A school trip to Britain’s picturesque south coast nearly turned tragic when 34 Orthodox teenage boys from London and their two teachers were trapped by rising tides and had to be plucked to safety Monday night.
The trapped teens were forced signal for help with the light from their cell phones after ignoring danger signs and becoming trapped among the cliffs.
On a trip organized by the Ahvas Yisroel community centre in North London, the group of 13- and 14-year-old boys and their teachers went on a walk down a stretch of coastal road between St. Margaret’s Bay and Dover Beach in Kent, according to an article by Jewish News. As the day came to an end and the tide started to rise, the boys and their teachers became trapped among one of the cliffs.
By 9:27 p.m.., the group started calling for help to the Kent Police, said RNLI’s Dover Beach Lifeboat Station on Twitter. Upon arrival, the Maritime and Coastguard Agency in Kent told the group to use the light from their cell phones to indicate their location.
Dover Lifeboat paged at 21:27 and launched on service please do not contact the boathouse. More info to follow soon. pic.twitter.com/TVpiFo7WT9— Dover Lifeboat (@RNLIDover) June 6, 2016
“We are hugely grateful to the coastguard whose swift actions ensured that everyone was returned to shore safe and well,” a spokesperson from the group told the BBC. “A full internal investigation will be held to ascertain the facts and understand the lessons to be learned.”
Volunteers were “liaising with @kent_police and families of hikers that got lost in the Dover Cliffs,” said Shomrim, a Jewish neighborhood watch organization in North London, in a tweet.
Liaising with @kent_police and families of hikers that got lost in Dover Cliffs. Rescue boats and helicopter located all hikers. 1 airlifted— Shomrim - London (@Shomrim) June 6, 2016
By 11 p.m., 31 members of the group were rescued immediately by lifeboat while the rest had to be airlifted by helicopter after separating from the rest of the group and becoming trapped in a more isolated part of the road.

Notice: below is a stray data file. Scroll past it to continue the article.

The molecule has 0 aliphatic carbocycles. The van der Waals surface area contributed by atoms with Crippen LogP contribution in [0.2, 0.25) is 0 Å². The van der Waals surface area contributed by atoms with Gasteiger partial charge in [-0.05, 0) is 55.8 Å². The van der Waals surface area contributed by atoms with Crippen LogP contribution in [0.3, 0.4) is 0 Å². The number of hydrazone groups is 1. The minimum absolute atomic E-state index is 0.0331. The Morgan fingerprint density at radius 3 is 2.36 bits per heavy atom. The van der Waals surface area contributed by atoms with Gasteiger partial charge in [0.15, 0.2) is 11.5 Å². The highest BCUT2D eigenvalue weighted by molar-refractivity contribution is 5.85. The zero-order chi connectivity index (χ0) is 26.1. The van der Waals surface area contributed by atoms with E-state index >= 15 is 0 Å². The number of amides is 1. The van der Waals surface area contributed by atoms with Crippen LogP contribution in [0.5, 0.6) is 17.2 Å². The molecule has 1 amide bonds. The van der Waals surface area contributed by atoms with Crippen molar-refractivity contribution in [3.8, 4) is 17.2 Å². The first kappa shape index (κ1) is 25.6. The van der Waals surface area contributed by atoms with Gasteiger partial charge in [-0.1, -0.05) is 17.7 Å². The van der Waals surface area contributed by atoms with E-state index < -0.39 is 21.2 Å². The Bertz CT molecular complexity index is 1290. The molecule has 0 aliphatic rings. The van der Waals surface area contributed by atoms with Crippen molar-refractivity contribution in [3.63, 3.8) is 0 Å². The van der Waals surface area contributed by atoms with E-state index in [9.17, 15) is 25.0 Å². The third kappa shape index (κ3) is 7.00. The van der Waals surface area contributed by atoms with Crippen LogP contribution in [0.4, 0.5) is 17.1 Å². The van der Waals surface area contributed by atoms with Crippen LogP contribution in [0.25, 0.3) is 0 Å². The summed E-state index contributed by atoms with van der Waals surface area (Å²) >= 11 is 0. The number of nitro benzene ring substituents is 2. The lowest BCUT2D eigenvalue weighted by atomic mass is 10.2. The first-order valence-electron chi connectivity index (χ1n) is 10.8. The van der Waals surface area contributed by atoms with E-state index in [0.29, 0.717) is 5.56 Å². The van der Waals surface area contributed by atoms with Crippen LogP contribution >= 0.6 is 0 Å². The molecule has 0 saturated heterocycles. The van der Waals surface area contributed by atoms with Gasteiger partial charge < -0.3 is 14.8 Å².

Mark Finnis, coxswain of Dover Royal National Lifeboat Institution, told the BBChttp://www.bbc.com/news/uk-england-kent-36466422 that the group ignored “nine warning signs” that informed them not to take that particular stretch of road.
“None of the people we took on board our lifeboat were dressed in any attire that you would associate with clambering over rocks,” said Finnis.
No one among the group’s 36 people was injured or required a hospital visit, said the UK Coastguard.
All home safe and sound thanks to @RNLI@doverhour@Port_of_Dover@DoverDCpic.twitter.com/C9QXN3Uhty— Nicholas Hill (@kernowsailing) June 6, 2016
In a series of tweets released in response to the incident, Port of Dover Travel said that it was “pleased to see coordinated response in bringing people safely ashore” but hoped that the situation would serve as a lesson to “stay safe” around water.
Pleased to see coordinated response bringing people safely ashore. Well done to Coastguard & local RNLI crew. 1/2— Port of Dover (@Port_of_Dover) June 6, 2016
Lessons to us all to be careful around water and check tidal information, particularly at this time of year. Stay safe 2/2— Port of Dover (@Port_of_Dover) June 6, 2016